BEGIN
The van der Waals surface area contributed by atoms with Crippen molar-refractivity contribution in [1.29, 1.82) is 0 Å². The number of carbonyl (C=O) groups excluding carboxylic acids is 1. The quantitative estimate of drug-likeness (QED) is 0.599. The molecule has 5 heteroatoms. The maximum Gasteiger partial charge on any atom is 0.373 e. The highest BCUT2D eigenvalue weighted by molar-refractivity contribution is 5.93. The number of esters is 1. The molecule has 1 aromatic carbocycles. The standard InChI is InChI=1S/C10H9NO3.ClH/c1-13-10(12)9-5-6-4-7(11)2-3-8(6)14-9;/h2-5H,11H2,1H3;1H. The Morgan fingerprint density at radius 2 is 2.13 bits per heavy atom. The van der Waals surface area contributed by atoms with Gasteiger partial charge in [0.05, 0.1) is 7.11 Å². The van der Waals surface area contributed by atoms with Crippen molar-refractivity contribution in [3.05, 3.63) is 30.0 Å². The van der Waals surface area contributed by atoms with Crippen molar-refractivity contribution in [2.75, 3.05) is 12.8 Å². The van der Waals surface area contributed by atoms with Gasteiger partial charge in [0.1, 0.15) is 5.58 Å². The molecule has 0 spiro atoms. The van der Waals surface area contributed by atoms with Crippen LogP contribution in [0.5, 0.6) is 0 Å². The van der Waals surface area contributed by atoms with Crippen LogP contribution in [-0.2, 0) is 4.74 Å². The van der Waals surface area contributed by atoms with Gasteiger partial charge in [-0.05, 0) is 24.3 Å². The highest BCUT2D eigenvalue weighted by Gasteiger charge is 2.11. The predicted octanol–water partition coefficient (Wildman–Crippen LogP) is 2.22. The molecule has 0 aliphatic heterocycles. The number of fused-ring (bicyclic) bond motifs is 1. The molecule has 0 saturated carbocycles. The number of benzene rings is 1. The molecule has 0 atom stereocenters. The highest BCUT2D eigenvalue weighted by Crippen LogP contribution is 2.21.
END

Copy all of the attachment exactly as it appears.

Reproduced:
The van der Waals surface area contributed by atoms with Crippen molar-refractivity contribution in [1.29, 1.82) is 0 Å². The number of carbonyl (C=O) groups excluding carboxylic acids is 1. The quantitative estimate of drug-likeness (QED) is 0.599. The molecule has 5 heteroatoms. The maximum Gasteiger partial charge on any atom is 0.373 e. The highest BCUT2D eigenvalue weighted by molar-refractivity contribution is 5.93. The number of esters is 1. The molecule has 1 aromatic carbocycles. The standard InChI is InChI=1S/C10H9NO3.ClH/c1-13-10(12)9-5-6-4-7(11)2-3-8(6)14-9;/h2-5H,11H2,1H3;1H. The Morgan fingerprint density at radius 2 is 2.13 bits per heavy atom. The van der Waals surface area contributed by atoms with Gasteiger partial charge in [0.05, 0.1) is 7.11 Å². The van der Waals surface area contributed by atoms with Crippen molar-refractivity contribution in [3.05, 3.63) is 30.0 Å². The van der Waals surface area contributed by atoms with Crippen molar-refractivity contribution in [2.75, 3.05) is 12.8 Å². The van der Waals surface area contributed by atoms with Gasteiger partial charge in [0.1, 0.15) is 5.58 Å². The molecule has 0 spiro atoms. The van der Waals surface area contributed by atoms with Crippen LogP contribution in [0.5, 0.6) is 0 Å². The van der Waals surface area contributed by atoms with Crippen LogP contribution in [-0.2, 0) is 4.74 Å². The van der Waals surface area contributed by atoms with Gasteiger partial charge in [-0.05, 0) is 24.3 Å². The highest BCUT2D eigenvalue weighted by Gasteiger charge is 2.11. The predicted octanol–water partition coefficient (Wildman–Crippen LogP) is 2.22. The molecule has 0 aliphatic heterocycles. The number of fused-ring (bicyclic) bond motifs is 1. The molecule has 0 saturated carbocycles. The number of benzene rings is 1. The molecule has 0 atom stereocenters. The highest BCUT2D eigenvalue weighted by Crippen LogP contribution is 2.21.